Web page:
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An Advisers Life – If You Think The Cost Of New Opportunity Is Too High – Wait Till You Get The Bill For Regret

You know its funny how often I hear, and Coaches hear, that players and parents are “willing to do what ever it takes”. Every day almost we hear it repeatedly, yet so many people really have no idea what they are saying, or “what ever it takes” really is.

“What ever it takes.” When you say it, do you really mean it? Have you ever really thought about “what ever it takes” and what that saying implies? Most of you have not.

Some of you that have thought about it have come to realize that you’re not willing to do “what ever it takes”. Some of you who used to use the phrase have discovered or for the first time in your lives admitted, that you have limitations to what you will do to succeed in hockey. There is nothing wrong with that, in fact, its better to make that admission now than later.

But some of you continue to say you will do “what ever it takes”, and you are lying to yourselves and everyone else that hears you use that phrase.

Are you really willing to sacrifice what is needed, time, comfort, vacations, friends, girlfriends, and of course money.

The successful players who really are willing to do “what ever it takes”. Actually do it. They sacrifice time, they experience pain, they sacrifice comforts, vacations, time with friends and girlfriends, and all of their sacrifice costs them money as well.

Trainers don’t work for free. Ice isn’t free. Gym isn’t free. Proper nutrition and supplements are very expensive. Equipment is not cheap, and if you have an adviser he isn’t working for free either.

Opportunity is expensive. If you are not making every sacrifice possible, and you miss or don’t take advantage of an opportunity, then you really are not willing to do “what ever it takes”.

A true story from one of my now former clients as an example of not taking an opportunity;

Player is invited to a BCHL main camp and at the same time he is offered a contract in another top Canadian Tier II league that produces good numbers of NCAA commitments.

I had an honest conversation with this player and advised him to take the contract and have a significant role on this team and not go to the BCHL main camp. Because if making the BCHL team, the player was seen as a third line support player, while in the other league he was at least a second line player with PP and PK time.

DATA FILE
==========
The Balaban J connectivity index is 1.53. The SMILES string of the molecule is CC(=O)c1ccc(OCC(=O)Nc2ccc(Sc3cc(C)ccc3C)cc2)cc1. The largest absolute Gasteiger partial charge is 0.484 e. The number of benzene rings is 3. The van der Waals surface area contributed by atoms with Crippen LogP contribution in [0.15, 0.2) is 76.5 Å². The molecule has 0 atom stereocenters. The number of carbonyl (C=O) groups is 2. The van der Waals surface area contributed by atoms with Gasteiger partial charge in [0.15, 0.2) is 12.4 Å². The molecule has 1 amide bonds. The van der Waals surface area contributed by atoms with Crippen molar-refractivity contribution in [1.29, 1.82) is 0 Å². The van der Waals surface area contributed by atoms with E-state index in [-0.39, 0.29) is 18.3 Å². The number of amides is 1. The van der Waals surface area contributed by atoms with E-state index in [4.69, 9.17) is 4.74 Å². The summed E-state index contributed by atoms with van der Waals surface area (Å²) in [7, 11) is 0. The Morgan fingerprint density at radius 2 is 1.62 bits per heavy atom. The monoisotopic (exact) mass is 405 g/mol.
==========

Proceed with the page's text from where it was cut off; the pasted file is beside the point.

The player chose the BCHL camp against my advice. The player was then cut from the BCHL team and wanted to go back to the other team who made the contract offer to sign. I contacted the team, and the team had already signed another player to fill that role.

My client was forced to go to another league that did not offer the same level of exposure, and while he had a successful season statistically, he was disappointed when there were no NCAA D-1 offers.

Meanwhile the player who took the spot he was previously offered and he declined, had a season similar to the one my client had, and committed to a nice Atlantic Division NCAA D-1 program.

My client at the time made his decision based upon what he thought was a better league. He did not actually evaluate the opportunity. He also made the decision based on wanting to play closer to home and closer to his girlfriend. He was a player who always said he would do “what ever it takes” who in the end definitely did not.

The cost of opportunity would have been more sacrifice for another year. His bill for regret is now about $60,000.00 in student loan debt.

When we are talking about opportunity and education through playing hockey. Making life decisions must be taken into consideration. The big picture must be put in front, and a path to getting close to that picture has to be drawn out.

Hockey is only a vehicle toward having a successful life for 99.9% of players. Investing in good decision making and planning now will likely save you much more later in life.

An education will last a lifetime, hockey for most of us, will not.

Joseph Kolodziej – Adviser

[email protected]

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